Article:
Media Interview – "The Big Read: The rise of AI, and how lives will be forever changed" by Prof Louis Phee, Dean, CoE and Prof Ong Yew Soon, Chair, SCSE
Published on: 10-May-2018
TODAY Paper, 7 May 2018
The Big Read: The rise of AI, and how lives will be forever changed
Once the domain of science fiction books and movies, the AI revolution has well and truly arrived — and it is not just in the form of walking and talking robots. The rise of AI has pervaded areas ranging from healthcare, retail, transport and banking to food and beverage as well as dating services, to name a few.
By 2020, AI is projected to create 2.3 million new jobs worldwide while eliminating 1.8 million traditional jobs, according to research firm Gartner. This was a point echoed by a recent study by the World Economic Forum which said the development of AI technologies will disrupt jobs but at the same time usher in unprecedented new opportunities.
Around the world including in Singapore, research on AI as well as its application can be seen in almost every sector.
The roots of AI research can be traced back to the 1950s, said Professor Ong Yew Soon, chair of NTU's School of Computer Science and Engineering.
At that time, computer scientist and mathematician Alan Turing proposed a test to measure a machine's ability to exhibit intelligent behaviour that is indistinguishable from that of a human.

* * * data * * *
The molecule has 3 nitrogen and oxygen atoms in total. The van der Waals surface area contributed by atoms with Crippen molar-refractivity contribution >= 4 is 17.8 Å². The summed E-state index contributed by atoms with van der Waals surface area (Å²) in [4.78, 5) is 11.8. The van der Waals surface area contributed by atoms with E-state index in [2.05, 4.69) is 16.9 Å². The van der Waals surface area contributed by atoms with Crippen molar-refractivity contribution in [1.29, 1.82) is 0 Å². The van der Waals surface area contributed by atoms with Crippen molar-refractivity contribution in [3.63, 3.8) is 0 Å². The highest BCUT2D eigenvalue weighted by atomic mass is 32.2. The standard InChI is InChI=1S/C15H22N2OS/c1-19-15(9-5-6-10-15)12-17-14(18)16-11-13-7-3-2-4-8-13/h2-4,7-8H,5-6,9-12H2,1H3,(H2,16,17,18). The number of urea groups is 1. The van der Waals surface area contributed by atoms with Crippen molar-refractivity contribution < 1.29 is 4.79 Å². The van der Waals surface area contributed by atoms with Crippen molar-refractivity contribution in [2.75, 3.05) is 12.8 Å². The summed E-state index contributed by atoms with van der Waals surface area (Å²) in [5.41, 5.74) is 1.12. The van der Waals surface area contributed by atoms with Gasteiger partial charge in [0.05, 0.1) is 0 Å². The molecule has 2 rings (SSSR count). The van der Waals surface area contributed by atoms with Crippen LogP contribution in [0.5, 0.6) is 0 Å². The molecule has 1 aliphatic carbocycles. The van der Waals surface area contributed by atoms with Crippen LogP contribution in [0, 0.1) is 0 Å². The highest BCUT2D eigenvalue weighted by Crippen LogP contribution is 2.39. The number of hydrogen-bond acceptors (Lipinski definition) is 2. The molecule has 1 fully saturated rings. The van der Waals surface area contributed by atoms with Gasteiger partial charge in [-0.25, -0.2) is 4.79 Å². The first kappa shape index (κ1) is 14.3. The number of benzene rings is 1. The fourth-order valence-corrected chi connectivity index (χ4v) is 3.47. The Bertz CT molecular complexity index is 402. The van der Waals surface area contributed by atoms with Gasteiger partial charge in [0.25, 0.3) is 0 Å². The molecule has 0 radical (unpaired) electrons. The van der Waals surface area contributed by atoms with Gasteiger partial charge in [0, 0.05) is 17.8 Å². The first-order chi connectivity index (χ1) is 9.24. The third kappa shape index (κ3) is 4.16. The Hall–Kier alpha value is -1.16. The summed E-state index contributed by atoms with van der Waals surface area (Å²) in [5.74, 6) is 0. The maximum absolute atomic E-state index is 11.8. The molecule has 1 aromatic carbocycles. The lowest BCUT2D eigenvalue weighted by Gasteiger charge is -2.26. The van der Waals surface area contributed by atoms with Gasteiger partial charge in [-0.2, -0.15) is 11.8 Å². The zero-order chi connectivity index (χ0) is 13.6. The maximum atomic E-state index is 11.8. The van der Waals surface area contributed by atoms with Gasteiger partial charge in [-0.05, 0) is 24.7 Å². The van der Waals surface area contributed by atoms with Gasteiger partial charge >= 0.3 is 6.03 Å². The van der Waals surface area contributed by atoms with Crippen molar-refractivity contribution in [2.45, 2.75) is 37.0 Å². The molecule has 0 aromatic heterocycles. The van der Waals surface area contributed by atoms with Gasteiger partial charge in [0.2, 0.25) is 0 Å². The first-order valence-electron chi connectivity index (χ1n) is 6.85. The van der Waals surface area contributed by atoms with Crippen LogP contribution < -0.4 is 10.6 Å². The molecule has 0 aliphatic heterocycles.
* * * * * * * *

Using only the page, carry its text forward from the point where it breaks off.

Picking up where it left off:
The first working AI programs — which were able to play checkers and chess — were written in 1951. However, funding dried up eventually, as the lack of technology and slow computing powers held back the development of AI, said Prof Ong. Progress continued to be tepid in the following decades.
The convergence of several factors in recent years has led to greater momentum. "Computers became faster, algorithms improved, and a large amount of data became increasingly accessible. New advances followed, with deep learning methods starting to dominate around 2012," said Prof Ong.
Prof Ong noted that most of the current AI technologies focus on solving specific tasks where AI can surpass humans. These range from photo-tagging on social media, chatbots, loan approvals to language translation and digital assistants, he said.
NTU's Prof Ong said that while AI can perform particular tasks like humans such as cooking specific meals, it is very unlikely that machines will be able to exhibit "broadly applicable intelligence comparable to or exceeding that of humans" — not for the next 20 years at least, he added.
"Currently, we are seeing a rapid progress in the field of specialised AI… which will most likely continue in the years to come," he added. "In other words, we may not expect a robot replacing a chef in the very near future. Nevertheless, it is to be expected that machines will reach and exceed human performance on more and more tasks," he said.
Although AI is advancing at a breakneck speed, being human also means being emotional — to be able to hate, love, be angry or sad, said Professor Louis Phee.
Prof Phee, who is the dean of NTU's College of Engineering, had invented and commercialised the world's first scarless surgery robot for stomach tumours. "These traits are difficult to understand, even for humans. They would be the challenges for AI scientists to solve in the future," he added.
For now, the experts are divided on how fast the AI revolution will take place. Prof Ong noted that some experts predict "with 90 per cent confidence" that by 2070, AI can do most jobs at least as well as a typical human.
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Article courtesy of Mediacorp News Group
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